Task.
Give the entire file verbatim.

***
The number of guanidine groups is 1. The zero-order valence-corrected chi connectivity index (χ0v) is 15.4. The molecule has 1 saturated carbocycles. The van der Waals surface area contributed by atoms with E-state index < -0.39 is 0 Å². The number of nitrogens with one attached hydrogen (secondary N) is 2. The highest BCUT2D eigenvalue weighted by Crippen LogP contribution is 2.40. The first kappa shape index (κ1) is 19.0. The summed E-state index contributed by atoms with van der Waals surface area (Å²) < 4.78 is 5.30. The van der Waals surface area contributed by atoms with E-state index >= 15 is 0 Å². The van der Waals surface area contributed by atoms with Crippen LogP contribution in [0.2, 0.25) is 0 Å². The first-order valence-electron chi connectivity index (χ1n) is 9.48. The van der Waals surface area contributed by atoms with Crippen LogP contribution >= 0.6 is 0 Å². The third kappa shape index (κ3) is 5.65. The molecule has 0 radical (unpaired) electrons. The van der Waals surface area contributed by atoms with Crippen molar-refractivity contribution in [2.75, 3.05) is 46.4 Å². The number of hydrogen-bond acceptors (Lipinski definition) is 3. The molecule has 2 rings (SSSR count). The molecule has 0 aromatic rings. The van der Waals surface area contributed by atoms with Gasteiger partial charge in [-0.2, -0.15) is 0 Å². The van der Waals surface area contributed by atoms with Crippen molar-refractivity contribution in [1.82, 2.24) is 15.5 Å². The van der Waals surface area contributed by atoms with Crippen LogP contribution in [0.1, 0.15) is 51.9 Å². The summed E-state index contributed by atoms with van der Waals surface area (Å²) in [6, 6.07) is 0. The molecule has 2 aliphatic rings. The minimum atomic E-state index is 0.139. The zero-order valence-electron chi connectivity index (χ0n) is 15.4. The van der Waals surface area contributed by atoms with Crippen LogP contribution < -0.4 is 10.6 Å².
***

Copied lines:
The number of guanidine groups is 1. The zero-order valence-corrected chi connectivity index (χ0v) is 15.4. The molecule has 1 saturated carbocycles. The van der Waals surface area contributed by atoms with E-state index < -0.39 is 0 Å². The number of nitrogens with one attached hydrogen (secondary N) is 2. The highest BCUT2D eigenvalue weighted by Crippen LogP contribution is 2.40. The first kappa shape index (κ1) is 19.0. The summed E-state index contributed by atoms with van der Waals surface area (Å²) < 4.78 is 5.30. The van der Waals surface area contributed by atoms with E-state index >= 15 is 0 Å². The van der Waals surface area contributed by atoms with Crippen LogP contribution in [0.2, 0.25) is 0 Å². The first-order valence-electron chi connectivity index (χ1n) is 9.48. The van der Waals surface area contributed by atoms with Crippen LogP contribution >= 0.6 is 0 Å². The third kappa shape index (κ3) is 5.65. The molecule has 0 radical (unpaired) electrons. The van der Waals surface area contributed by atoms with Crippen molar-refractivity contribution in [2.75, 3.05) is 46.4 Å². The number of hydrogen-bond acceptors (Lipinski definition) is 3. The molecule has 2 rings (SSSR count). The molecule has 0 aromatic rings. The van der Waals surface area contributed by atoms with Gasteiger partial charge in [-0.2, -0.15) is 0 Å². The van der Waals surface area contributed by atoms with Crippen molar-refractivity contribution in [1.82, 2.24) is 15.5 Å². The van der Waals surface area contributed by atoms with Crippen LogP contribution in [0.1, 0.15) is 51.9 Å². The summed E-state index contributed by atoms with van der Waals surface area (Å²) in [6, 6.07) is 0. The molecule has 2 aliphatic rings. The minimum atomic E-state index is 0.139. The zero-order valence-electron chi connectivity index (χ0n) is 15.4. The van der Waals surface area contributed by atoms with Crippen LogP contribution < -0.4 is 10.6 Å².